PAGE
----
As Garin Hughes picks through his school-lunch burrito and unidentifiable apple-pear dessert, he has a secret. Hidden underneath the eighth-grader’s right leg is a chocolate cookie in shrink-wrapped plastic. In the past, his parents had no clue when he bought a treat at school. Now, thanks to a new school-lunch monitoring system, they can check over the internet and learn about that secret cookie.
Health officials hope the new system will increase parents’ involvement in what their kids eat at school. It’s a concern, because federal health data show that up to 30 percent of U.S. children are either overweight or obese.
“My parents do care about what I eat. They try to keep up with it,” said Hughes, a 14-year-old student at Marietta Middle School in Marietta, Ga.
In May, three school districts in the Atlanta area became the latest to offer parents an online monitoring option for school lunches when they tried a newly added component to an electronic lunch payment system called Mealpay.com, created by Horizon Software International of Loganville, Ga.
For two years, the payment system, reportedly used by 1,000 school districts in 21 states, has allowed parents to prepay for student lunches electronically. Students type in their identification number before the cafeteria cashier rings up each day’s lunch bill. The bill then is deducted from the student’s account.
The system initially was designed as a convenient way to make sure children bought lunch without worrying that lunch money would get lost, spent on other things, or stolen. But these days, parents increasingly are interested in what their kids eat away from home. Requests from concerned parents prompted Horizon Software to develop the new online meal-monitoring option, though it is not the first company to do so.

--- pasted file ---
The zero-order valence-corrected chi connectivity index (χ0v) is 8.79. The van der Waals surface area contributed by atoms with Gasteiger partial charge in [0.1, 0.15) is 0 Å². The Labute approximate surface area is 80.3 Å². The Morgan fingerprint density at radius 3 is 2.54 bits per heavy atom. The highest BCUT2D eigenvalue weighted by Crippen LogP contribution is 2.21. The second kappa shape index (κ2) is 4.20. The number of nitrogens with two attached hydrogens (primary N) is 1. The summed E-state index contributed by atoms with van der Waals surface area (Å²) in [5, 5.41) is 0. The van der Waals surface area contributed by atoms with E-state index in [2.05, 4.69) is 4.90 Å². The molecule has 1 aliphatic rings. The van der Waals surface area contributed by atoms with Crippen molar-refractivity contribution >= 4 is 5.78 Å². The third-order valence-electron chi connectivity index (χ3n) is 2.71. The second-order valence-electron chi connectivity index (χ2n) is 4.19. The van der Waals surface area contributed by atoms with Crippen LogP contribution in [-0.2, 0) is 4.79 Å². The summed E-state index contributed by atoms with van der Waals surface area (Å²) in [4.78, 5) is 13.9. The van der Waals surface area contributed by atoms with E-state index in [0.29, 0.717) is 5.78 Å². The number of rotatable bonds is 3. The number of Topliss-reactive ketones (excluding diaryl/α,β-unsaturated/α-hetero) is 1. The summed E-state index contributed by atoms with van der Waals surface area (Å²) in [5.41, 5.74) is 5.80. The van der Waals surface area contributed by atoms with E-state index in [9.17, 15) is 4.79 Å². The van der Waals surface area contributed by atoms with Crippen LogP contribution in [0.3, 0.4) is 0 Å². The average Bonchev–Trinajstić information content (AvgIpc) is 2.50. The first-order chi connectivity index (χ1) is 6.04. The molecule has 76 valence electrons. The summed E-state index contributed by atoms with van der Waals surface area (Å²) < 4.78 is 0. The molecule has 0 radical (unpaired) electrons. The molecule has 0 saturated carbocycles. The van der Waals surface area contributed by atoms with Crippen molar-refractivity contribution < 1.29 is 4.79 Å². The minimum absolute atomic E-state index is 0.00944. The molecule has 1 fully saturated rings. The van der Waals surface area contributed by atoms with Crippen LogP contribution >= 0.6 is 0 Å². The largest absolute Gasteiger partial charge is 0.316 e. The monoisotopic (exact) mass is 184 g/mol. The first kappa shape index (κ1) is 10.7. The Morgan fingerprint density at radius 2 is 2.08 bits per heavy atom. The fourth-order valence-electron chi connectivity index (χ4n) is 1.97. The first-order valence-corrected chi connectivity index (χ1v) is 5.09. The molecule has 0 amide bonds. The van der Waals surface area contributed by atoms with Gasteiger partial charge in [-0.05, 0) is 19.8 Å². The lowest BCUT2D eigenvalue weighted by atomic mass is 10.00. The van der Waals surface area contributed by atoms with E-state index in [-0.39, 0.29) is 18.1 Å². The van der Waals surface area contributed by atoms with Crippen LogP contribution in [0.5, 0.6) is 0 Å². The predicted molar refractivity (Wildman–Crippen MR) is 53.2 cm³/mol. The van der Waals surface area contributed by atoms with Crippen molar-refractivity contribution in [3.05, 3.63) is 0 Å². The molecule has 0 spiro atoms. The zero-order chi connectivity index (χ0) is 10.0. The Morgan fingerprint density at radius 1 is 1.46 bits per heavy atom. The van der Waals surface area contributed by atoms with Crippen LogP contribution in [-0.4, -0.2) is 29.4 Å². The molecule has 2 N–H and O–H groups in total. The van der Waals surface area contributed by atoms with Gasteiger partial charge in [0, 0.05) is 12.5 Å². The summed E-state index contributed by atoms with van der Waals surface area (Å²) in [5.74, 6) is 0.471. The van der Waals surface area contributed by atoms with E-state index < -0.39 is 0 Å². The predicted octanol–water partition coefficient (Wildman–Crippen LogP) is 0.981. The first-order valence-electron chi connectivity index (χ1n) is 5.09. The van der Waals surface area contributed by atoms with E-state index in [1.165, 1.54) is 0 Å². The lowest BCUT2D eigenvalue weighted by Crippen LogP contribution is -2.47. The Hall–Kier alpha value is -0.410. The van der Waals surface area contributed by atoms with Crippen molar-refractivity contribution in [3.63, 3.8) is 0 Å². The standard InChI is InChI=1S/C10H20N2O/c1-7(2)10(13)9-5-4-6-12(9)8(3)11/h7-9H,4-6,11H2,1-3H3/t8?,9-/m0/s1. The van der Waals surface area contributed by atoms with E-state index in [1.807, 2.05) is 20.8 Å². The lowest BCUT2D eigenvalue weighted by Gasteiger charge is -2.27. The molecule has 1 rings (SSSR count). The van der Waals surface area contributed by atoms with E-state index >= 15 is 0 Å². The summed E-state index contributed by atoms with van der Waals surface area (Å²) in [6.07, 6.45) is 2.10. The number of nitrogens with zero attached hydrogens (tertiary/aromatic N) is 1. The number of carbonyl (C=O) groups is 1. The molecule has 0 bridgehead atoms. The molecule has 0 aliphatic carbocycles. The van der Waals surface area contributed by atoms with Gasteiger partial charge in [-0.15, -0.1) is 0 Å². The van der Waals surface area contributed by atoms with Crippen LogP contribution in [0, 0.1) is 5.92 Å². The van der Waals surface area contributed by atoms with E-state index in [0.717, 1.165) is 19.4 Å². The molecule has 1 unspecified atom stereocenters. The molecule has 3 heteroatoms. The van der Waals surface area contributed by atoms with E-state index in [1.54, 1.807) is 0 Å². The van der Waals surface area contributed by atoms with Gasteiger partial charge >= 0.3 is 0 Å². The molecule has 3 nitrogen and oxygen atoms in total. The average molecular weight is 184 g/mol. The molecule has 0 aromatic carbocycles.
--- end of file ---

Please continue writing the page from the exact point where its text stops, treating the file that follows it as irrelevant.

Under the system, parents now can see all of a student’s lunch purchases. Even those paid in nickels and dimes–instead of the prepaid lunch account–are recorded in the system, said Tina Bennett, program director.
“A parent could give a child $20 and within two days that money’s gone. This allows them to see if they bought chips,” Bennett said, citing one of the myriad items that might exhaust a student’s $20 lunch allowance. “What we’re really hoping is to get parents’ involvement, to let them know what’s happening.”
Mary Carol Eddleman looked into what her daughter at a Hoschton, Ga., middle school was buying and found the girl was getting an extra 12-ounce can of juice each day, even when a four-ounce bottle of juice came with lunch.
“That’s about 150 extra calories a day. It’s one thing if she did it occasionally, but she was getting in the habit of buying it every single day on top of lunch because her friends are drinking it,” Eddleman said.
Eddleman talked to her daughter, who since has switched to buying a bottle of water instead, she said.
“Any system that would help parents understand what’s happening to their children’s diets while at school … undoubtedly will help by raising awareness of the problem,” said Dr. David Ludwig, director of the obesity program at Children’s Hospital Boston.
The biggest challenge for many school lunch programs, though, is “moving things clearly not good for kids out and making the choices more appealing,” said Dr. Douglas Kamerow, an obesity expert at RTI International and a member of the Institute of Medicine panel that released a report on childhood obesity last fall.
“The problem in general is the a la carte system,” said Kamerow, also a Georgetown University professor. “Now you can buy french fries, chips, and a Coke–and it’s called lunch.”
See these related links:
Institute of Medicine–Preventing Childhood Obesity: Health in the Balance